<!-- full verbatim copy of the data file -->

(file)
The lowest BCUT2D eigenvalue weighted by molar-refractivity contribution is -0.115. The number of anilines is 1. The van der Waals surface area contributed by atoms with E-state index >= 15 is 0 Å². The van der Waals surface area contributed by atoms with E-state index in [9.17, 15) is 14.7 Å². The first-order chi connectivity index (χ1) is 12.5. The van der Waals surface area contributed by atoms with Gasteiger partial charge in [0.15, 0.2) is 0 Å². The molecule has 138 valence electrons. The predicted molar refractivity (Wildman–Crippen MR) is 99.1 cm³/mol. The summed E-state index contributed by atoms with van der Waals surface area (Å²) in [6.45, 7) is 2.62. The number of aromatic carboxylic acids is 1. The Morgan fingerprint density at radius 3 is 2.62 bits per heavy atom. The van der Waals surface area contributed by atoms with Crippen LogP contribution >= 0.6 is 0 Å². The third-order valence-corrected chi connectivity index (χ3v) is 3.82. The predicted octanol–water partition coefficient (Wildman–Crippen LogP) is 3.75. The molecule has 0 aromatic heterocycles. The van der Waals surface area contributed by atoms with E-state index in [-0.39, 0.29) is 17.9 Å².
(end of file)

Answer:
The lowest BCUT2D eigenvalue weighted by molar-refractivity contribution is -0.115. The number of anilines is 1. The van der Waals surface area contributed by atoms with E-state index >= 15 is 0 Å². The van der Waals surface area contributed by atoms with E-state index in [9.17, 15) is 14.7 Å². The first-order chi connectivity index (χ1) is 12.5. The van der Waals surface area contributed by atoms with Gasteiger partial charge in [0.15, 0.2) is 0 Å². The molecule has 138 valence electrons. The predicted molar refractivity (Wildman–Crippen MR) is 99.1 cm³/mol. The summed E-state index contributed by atoms with van der Waals surface area (Å²) in [6.45, 7) is 2.62. The number of aromatic carboxylic acids is 1. The Morgan fingerprint density at radius 3 is 2.62 bits per heavy atom. The van der Waals surface area contributed by atoms with Crippen LogP contribution >= 0.6 is 0 Å². The third-order valence-corrected chi connectivity index (χ3v) is 3.82. The predicted octanol–water partition coefficient (Wildman–Crippen LogP) is 3.75. The molecule has 0 aromatic heterocycles. The van der Waals surface area contributed by atoms with E-state index in [-0.39, 0.29) is 17.9 Å².